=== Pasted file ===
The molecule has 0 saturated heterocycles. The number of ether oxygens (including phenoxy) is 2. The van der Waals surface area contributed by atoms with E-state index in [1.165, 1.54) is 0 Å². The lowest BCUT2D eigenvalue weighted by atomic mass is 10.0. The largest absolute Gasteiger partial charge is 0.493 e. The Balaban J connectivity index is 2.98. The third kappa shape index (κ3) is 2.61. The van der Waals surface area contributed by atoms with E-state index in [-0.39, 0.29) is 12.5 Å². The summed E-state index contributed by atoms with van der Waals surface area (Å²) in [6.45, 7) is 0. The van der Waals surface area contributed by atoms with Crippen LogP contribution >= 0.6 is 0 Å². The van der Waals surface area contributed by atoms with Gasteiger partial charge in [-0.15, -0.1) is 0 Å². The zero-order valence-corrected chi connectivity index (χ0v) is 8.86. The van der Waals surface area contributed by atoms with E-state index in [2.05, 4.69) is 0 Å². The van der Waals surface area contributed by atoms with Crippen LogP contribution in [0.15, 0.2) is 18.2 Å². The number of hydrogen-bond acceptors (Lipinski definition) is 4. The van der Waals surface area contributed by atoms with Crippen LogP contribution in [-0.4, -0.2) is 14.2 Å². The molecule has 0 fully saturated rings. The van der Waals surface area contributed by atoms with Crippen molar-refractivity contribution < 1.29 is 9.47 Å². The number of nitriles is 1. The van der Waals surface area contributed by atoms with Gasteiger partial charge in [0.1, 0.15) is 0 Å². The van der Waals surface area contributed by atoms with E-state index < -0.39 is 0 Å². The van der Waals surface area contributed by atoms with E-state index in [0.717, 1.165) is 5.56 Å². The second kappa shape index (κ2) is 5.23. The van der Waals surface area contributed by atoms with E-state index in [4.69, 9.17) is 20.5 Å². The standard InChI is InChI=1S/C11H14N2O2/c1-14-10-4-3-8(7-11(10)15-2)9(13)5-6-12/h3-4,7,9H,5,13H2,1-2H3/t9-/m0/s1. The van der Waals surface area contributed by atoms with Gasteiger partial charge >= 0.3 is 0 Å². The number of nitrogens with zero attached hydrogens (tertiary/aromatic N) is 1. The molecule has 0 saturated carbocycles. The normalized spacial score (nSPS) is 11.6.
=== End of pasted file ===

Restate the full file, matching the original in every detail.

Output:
The molecule has 0 saturated heterocycles. The number of ether oxygens (including phenoxy) is 2. The van der Waals surface area contributed by atoms with E-state index in [1.165, 1.54) is 0 Å². The lowest BCUT2D eigenvalue weighted by atomic mass is 10.0. The largest absolute Gasteiger partial charge is 0.493 e. The Balaban J connectivity index is 2.98. The third kappa shape index (κ3) is 2.61. The van der Waals surface area contributed by atoms with E-state index in [-0.39, 0.29) is 12.5 Å². The summed E-state index contributed by atoms with van der Waals surface area (Å²) in [6.45, 7) is 0. The van der Waals surface area contributed by atoms with Crippen LogP contribution >= 0.6 is 0 Å². The van der Waals surface area contributed by atoms with Gasteiger partial charge in [-0.15, -0.1) is 0 Å². The zero-order valence-corrected chi connectivity index (χ0v) is 8.86. The van der Waals surface area contributed by atoms with E-state index in [2.05, 4.69) is 0 Å². The van der Waals surface area contributed by atoms with Crippen LogP contribution in [0.15, 0.2) is 18.2 Å². The number of hydrogen-bond acceptors (Lipinski definition) is 4. The van der Waals surface area contributed by atoms with Crippen LogP contribution in [-0.4, -0.2) is 14.2 Å². The molecule has 0 fully saturated rings. The van der Waals surface area contributed by atoms with Crippen molar-refractivity contribution < 1.29 is 9.47 Å². The number of nitriles is 1. The van der Waals surface area contributed by atoms with Gasteiger partial charge in [0.1, 0.15) is 0 Å². The van der Waals surface area contributed by atoms with E-state index < -0.39 is 0 Å². The van der Waals surface area contributed by atoms with E-state index in [0.717, 1.165) is 5.56 Å². The second kappa shape index (κ2) is 5.23. The van der Waals surface area contributed by atoms with E-state index in [4.69, 9.17) is 20.5 Å². The standard InChI is InChI=1S/C11H14N2O2/c1-14-10-4-3-8(7-11(10)15-2)9(13)5-6-12/h3-4,7,9H,5,13H2,1-2H3/t9-/m0/s1. The van der Waals surface area contributed by atoms with Gasteiger partial charge >= 0.3 is 0 Å². The number of nitrogens with zero attached hydrogens (tertiary/aromatic N) is 1. The molecule has 0 saturated carbocycles. The normalized spacial score (nSPS) is 11.6.